The Force of the Winds
8th October 2015
Star Clippers tall ships are the first vessels to be built in 100 years that utilise wind as the main source of power. To sail in the wind requires a profound knowledge of how to handle everything that comes your way and there are many good and bad types to look out for.
Trade winds are certainly anticipated by sailors as being ideal for traversing the Atlantic and travelling to Africa from Europe. Historically, the term derives from the Portuguese, who recognised the importance of trade winds in Navigation in the 15th century. They quickly learnt that in order to reach South Africa, they needed to travel into the ocean toward Brazil and then head east again.
By the 18th century, the merchant fleets of England were highly familiar with trade winds for crossing the Atlantic Ocean – and later became affiliated with foreign trade. Quite often, weak trade winds can result in higher rainfall.
There are two types of trade winds that sailors attempt to stick to when steering vessels across the Atlantic and Pacific Oceans. The north easterly trade winds exist above the equator, whilst the south easterly winds exist below the equator – both of which flow towards the west.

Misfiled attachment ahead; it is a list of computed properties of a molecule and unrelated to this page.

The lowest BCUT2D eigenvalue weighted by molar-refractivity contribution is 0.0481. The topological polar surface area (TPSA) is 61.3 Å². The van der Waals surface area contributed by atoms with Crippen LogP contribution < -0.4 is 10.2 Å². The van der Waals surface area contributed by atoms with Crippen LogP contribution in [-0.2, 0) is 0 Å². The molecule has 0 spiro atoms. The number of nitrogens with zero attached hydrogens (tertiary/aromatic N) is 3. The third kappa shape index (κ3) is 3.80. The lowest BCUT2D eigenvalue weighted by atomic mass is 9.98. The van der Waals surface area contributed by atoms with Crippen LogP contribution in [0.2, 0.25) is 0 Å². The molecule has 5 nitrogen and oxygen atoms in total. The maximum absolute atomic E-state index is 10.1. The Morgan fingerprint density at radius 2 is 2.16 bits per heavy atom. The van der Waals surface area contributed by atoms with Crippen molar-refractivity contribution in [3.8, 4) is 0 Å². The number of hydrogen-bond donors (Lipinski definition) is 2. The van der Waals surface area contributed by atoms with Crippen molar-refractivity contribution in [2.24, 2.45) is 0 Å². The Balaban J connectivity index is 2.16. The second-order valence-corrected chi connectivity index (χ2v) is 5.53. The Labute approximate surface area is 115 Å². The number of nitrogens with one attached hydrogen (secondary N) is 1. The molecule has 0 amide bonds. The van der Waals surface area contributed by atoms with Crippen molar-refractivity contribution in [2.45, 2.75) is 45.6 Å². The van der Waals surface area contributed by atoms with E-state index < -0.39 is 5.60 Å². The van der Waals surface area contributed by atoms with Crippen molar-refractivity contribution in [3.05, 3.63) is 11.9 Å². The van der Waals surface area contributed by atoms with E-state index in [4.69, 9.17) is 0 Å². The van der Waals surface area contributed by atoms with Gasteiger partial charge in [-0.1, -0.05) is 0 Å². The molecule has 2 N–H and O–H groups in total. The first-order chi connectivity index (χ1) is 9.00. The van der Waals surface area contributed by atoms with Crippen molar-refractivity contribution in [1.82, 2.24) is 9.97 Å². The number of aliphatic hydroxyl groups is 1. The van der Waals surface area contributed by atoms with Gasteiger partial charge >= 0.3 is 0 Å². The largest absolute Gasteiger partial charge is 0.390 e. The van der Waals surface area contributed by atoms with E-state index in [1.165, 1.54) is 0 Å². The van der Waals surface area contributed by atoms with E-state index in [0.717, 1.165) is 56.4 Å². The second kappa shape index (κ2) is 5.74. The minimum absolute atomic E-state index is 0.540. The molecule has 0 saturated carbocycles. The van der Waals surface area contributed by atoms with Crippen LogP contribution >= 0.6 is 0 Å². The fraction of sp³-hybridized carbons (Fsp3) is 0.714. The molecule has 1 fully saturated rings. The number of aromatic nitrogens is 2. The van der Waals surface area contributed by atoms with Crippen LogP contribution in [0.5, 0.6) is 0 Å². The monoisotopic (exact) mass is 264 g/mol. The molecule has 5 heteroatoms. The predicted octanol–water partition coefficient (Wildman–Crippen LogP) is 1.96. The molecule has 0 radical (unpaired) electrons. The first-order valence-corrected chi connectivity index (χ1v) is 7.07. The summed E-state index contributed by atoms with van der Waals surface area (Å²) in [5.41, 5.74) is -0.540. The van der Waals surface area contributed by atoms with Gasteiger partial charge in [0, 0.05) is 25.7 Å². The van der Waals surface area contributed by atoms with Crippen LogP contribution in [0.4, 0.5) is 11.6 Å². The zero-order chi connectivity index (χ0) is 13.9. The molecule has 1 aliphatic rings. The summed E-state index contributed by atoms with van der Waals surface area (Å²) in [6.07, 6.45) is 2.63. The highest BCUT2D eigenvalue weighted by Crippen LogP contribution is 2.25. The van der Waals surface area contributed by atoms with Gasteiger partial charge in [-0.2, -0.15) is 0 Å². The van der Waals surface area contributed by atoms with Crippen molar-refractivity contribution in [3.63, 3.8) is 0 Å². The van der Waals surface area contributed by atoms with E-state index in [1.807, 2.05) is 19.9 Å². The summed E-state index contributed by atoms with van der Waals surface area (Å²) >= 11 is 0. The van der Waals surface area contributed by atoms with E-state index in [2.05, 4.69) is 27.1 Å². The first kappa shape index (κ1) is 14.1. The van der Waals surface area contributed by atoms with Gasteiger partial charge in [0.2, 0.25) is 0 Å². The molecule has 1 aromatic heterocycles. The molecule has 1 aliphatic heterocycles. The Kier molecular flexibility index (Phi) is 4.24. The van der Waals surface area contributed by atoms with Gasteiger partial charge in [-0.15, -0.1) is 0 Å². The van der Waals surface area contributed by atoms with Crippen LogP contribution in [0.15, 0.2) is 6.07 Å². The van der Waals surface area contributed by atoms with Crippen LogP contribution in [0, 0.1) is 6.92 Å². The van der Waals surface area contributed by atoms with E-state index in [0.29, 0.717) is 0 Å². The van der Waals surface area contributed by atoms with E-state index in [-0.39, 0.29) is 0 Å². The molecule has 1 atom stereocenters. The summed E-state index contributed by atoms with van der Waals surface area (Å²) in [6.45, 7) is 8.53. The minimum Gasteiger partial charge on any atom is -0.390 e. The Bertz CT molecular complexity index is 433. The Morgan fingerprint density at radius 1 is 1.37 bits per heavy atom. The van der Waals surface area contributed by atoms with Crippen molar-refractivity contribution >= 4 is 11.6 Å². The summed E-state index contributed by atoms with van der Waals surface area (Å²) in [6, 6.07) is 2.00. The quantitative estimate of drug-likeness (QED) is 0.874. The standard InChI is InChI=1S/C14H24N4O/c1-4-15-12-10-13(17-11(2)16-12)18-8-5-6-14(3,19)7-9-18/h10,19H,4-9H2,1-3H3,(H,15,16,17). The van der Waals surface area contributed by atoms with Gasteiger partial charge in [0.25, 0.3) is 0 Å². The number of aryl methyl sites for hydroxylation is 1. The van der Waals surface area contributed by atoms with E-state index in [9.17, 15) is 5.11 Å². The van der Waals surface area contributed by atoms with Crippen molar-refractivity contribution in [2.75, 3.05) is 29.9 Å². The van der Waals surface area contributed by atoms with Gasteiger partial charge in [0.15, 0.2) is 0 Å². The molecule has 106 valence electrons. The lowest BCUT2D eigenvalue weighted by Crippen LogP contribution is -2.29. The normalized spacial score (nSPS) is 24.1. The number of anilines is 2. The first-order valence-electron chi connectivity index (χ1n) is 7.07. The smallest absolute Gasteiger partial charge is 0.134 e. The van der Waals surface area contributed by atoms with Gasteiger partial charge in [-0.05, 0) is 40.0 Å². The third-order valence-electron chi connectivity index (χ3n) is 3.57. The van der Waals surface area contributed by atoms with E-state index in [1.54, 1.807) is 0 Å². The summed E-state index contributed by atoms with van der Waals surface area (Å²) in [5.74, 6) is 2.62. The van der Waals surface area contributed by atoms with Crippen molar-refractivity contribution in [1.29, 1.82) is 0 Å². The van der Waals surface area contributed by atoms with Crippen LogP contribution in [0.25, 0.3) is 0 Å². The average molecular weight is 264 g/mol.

It is these winds that carried Christopher Columbus across the Atlantic to the island of Hispaniola, where he initiated the Spanish colonisation of the modern world. It is these same winds that gracefully play their part in carrying passengers across the Atlantic in October-November every year. In addition to these trade winds, there are also the westerlies, which originate from the northwest (Canada and northern USA) and southwest (Argentina and Chile).
Whilst monsoons can be disastrous to those based inland, they can actually be beneficial for tall sailing ships. The Indian Ocean presents an advantage, with reliable seasonal winds blowing south in the winter and north in the summer. The summer monsoon is thought to bring the strongest winds.
The speed of wind is measured differently throughout the world, although two units are recognised more than others: Knots and Beaufort. Developed in 1806, Beaufort was devised by Rear Admiral Sir Francis Beaufort of the Royal Navy. Rather provide an absolute description of the wind itself, it offers a description of the effects of the wind. It was originally used to describe the effects of the wind on the sails of a naval ship. For example, 0 Beaufort is calm; 6 Beaufort is a strong breeze; and 12 Beaufort would be defined as a hurricane.
There are many types of treacherous winds, each of which has been named and has unique characteristics. Mistral is one of the fiercest winds of the Mediterranean, with 40-100km per hour winds blowing from southern France to the northern Mediterranean. Pampero is a burst of cold air that picks up momentum rapidly around the southern tip of Brazil, Argentina and Uruguay.
Whether sailing around the Eastern Mediterranean, Caribbean or around Cuba – you will be able to appreciate the power of the wind as you travel gracefully across the oceans of the world. Whilst cruise ships of the 21st century offer modern amenities, Star Clippers provides a nod to a bygone era of traditional tall ship sailing.